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Cyst formation, sedimentation, and preservation: factors affecting dinoflagellate assemblages in recent sediments from Trondheimsfjord, Norway
Dale, B. (1976). Cyst formation, sedimentation, and preservation: factors affecting dinoflagellate assemblages in recent sediments from Trondheimsfjord, Norway. Rev. Palaeobot. Palynol. 22(1): 39-60
In: Review of Palaeobotany and Palynology. Elsevier: Tokyo; Oxford; Lausanne; New York; Shannon; London; Amsterdam. ISSN 0034-6667; e-ISSN 1879-0615, meer
Peer reviewed article  

Beschikbaar in  Auteur 

    Analysis > Sediment analysis
    Classification > Taxonomy
    Environmental factors
    Palaeo studies > Palaeontology
    Dinoflagellata [WoRMS]; Gonyaulax Diesing, 1866 [WoRMS]

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  • Dale, B.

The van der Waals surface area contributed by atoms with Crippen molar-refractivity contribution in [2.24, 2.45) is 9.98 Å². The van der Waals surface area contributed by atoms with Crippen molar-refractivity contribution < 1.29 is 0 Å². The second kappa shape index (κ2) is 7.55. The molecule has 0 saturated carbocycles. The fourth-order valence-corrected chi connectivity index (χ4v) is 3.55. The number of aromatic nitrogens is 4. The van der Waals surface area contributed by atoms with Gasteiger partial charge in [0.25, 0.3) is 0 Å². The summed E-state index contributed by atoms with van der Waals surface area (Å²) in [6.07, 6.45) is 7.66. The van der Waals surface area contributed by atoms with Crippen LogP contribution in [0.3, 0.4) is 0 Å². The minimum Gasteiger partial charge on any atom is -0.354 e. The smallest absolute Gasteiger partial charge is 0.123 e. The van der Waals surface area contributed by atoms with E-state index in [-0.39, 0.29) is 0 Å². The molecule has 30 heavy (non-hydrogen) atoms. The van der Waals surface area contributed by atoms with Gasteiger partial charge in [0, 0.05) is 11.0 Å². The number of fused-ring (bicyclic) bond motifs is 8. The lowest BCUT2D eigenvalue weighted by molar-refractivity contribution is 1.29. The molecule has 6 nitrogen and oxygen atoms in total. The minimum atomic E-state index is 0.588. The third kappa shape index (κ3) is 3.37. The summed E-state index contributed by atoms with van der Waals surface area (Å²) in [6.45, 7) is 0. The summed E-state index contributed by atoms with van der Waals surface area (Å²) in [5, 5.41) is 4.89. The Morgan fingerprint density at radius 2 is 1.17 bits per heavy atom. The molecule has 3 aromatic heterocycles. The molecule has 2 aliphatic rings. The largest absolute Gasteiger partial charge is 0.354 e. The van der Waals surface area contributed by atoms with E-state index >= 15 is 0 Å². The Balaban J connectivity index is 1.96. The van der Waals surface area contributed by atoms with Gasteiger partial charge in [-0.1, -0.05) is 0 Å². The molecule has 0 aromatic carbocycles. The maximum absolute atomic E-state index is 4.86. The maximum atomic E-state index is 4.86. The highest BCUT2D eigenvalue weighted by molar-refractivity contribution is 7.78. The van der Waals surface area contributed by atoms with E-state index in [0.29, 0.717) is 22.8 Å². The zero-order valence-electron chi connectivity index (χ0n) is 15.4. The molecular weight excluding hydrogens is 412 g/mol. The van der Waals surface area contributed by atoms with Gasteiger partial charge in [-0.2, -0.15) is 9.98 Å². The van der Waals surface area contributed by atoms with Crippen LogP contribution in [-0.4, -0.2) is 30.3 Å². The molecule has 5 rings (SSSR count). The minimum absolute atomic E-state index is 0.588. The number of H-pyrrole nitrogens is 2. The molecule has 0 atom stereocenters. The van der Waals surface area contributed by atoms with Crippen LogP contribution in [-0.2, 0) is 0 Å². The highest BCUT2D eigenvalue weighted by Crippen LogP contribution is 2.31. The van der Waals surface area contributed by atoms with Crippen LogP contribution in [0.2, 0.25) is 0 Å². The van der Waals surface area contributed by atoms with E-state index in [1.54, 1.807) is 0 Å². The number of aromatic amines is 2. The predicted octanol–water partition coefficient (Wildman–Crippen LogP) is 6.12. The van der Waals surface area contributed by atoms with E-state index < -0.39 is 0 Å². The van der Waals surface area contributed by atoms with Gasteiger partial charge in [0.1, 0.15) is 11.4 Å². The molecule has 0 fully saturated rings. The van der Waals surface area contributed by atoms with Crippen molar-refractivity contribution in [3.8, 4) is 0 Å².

Plankton records and 25 samples of recent sediment from Trondheimsfjord and the adjoining shelf were studied to investigate production, sedimentation, and preservation of cysts, as factors which influence the eventual composition of dinoflagellate cyst assemblages. All sediment samples were examined for dinoflagellate cysts using routine semiquantitative palynological procedures. In addition, fjord sediments were subjected to a limited sediment analysis, and, for 3 samples, results from preparations both with and without acid treatments were compared. For the 1st time, cyst assemblages from Recent sediments were directly compared with extensive plankton records from overlying waters. Results indicate that {approx} 20% of the 55 locally recorded dinoflagellate spp contribute cysts to bottom sediments. Once formed, cysts behave as fine silt particles in the sedimentary regime, increasing in abundance as the percentage abundance of fine sediment increases, usually with increased water depth. Cyst-forming spp are almost entirely restricted to a few genera, particularly Gonyaulax and Peridinium, within the order Peridiniales. For some groups, reasonably good correspondence was found between percentage abundances of dinoflagellates in plankton and their cysts in sediment, though plankton records covering at least 5yr were required to establish this. G. grindleyi Reinecke (Von Stosch 1969) appeared to be consistently overrepresented by cysts in sediment relative to available plankton evidence; possible explanations are suggested. At least 30% of the cyst spp present, including most Peridinium spp, were eliminated, or rendered unreliable for semiquantitative palynology, by application of routine palynological preparation treatments. Such cysts may provide useful, non-quantitative, palynological information from Recent and possibly Quaternary sediments, but their persistence would seem unlikely. Thus, factors of preservation probably further restrict the dinoflagellate fossil record. Cyst assemblages from Trondheimsfjord are comparable with those previously recorded from the northeastern coast of USA, and from Scotland and northeastern England. Fjord assemblages are dominated by small, simple, spinose cysts which would be regarded as acritarchs if culture experiments had not proved that they are dinoflagellate cysts. Much potential biogeographic and palaeoenvironmental information was included within the less abundant spp. Attention is drawn to the role which future culture experiments may be expected to play in helping to resolve taxonomic difficulties currently affecting dinoflagellate studies. Palynological significance of results from the present study is discussed especially with reference to recent work by Von Stosch which strongly suggests that cysts may be hypnozygotes formed routinely in sexual cycles of dinoflagellates.

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